Tuesday, May 14, 2013

Love, Loss, and What I Wore

It's no secret that I'm half in love with Nora Ephron. I had a When Harry Met Sally moment on the deck of a cruise ship several years ago while reading I Feel Bad About my Neck. I was totally out of control, guffawing at Ms. Ephron's ability to tap into women's deepest insecurities and then to make light of them with her spot on humor. A woman sitting a few deck chairs down came over to me and asked what I was reading and, if it hadn't been a library book, I'd have handed it off to her right then and there. I mean reading and sharing is what it's all about, right?

So when the post card from Theatre Conspiracy arrived in my mailbox and I saw that they were having a fundraiser with various readings of Love, Loss, and What I Wore, I got on the phone and called up some gal pals for an evening of laughter and poignancy. Where else can you go and enjoy a night of live theatre for twenty bucks a head? Even when I dislike a choice by artistic director Bill Taylor and his group I still attend simply to show moral support for the arts in Fort Myers. Theatre Conspiracy has faced more than their fair share of dislocation and discombobulation, yet they've managed to stay alive and well for some thirty years now - an amazing feat in Fort Myers, Florida.

Norah Ephron and her sister Delia adapted this play from a memoir by Ilene Beckerman who morphs into Gingy in the play. I've never seen this show on or off Broadway, though I've wanted to, so I have nothing to compare it to. I will tell you that I doubled over with laughter at several points throughout the hour and half production and then was caught off guard by its moments of serious reflection. One scene in particular struck me when a woman who's chosen to have a double mastectomy after her breast cancer diagnosis receives a gift from a girl friend,  a white lace push-up bra, the most beautiful piece of underwear she's ever seen, which she proudly dons after reconstruction surgery.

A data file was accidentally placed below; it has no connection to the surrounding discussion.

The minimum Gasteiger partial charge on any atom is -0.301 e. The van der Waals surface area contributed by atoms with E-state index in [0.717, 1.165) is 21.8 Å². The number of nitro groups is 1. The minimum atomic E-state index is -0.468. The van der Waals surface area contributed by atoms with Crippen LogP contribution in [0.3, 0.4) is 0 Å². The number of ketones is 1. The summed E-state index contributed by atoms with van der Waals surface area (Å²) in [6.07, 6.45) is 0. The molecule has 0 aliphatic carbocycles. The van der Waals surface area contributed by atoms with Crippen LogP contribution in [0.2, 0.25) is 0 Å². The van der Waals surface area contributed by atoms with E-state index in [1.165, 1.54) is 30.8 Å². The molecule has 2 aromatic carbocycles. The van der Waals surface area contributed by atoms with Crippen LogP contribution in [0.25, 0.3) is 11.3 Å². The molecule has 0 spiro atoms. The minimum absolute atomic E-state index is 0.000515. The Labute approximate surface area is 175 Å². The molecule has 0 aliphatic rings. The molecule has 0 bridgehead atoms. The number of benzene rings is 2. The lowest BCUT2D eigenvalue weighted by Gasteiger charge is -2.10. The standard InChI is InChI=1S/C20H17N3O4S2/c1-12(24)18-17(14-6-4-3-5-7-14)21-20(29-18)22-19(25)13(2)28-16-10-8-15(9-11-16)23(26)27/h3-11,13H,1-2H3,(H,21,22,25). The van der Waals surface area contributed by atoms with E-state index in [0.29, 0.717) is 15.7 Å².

Ephron's gift, her intuition if you will, is on full display here as the five women on stage revisit the large and small moments of their lives through their vibrant memories of what they were wearing at the time. Even those of us who couldn't be denigratingly called a "clothes horse" can remember certain dresses, hats, or those dreaded leggings that our moms made us wear. Yes, I'm dating myself.

Whether it was for a wedding, a divorce, a bat mitzvah, or the first day of school, old photo albums will remind us of the best and the worst moments of our lives. Ephron is such a generous writer. Her style hardly fits with the harridan portrayed by former husband and victim of her biting wit, Carl Bernstein.
 She loves Gingy in all her incarnations and she loves women in all their glory and insecurity. When actress Carrie Lund of Florida Repertory Theatre reminisces about the power and confidence she felt when donning her first pair of quality, leather boots, I could knowingly nod my head in camaraderie. We all have an item of clothing that imbues us with that feeling, don't we?

This play will run for another two weekends with a different complement of actors interacting with the audience each night. And please don't think that the show is "for women only." Your enlightened, feminist guy friends will enjoy the insight too. Interested? Check it out at: http://www.theatreconspiracy.org/


Kathleen said...

Is this still playing? I want to see it! I too love Nora AND the Theater Conspiracy!!

Sallyb said...

Yes, yes, yes! You must see.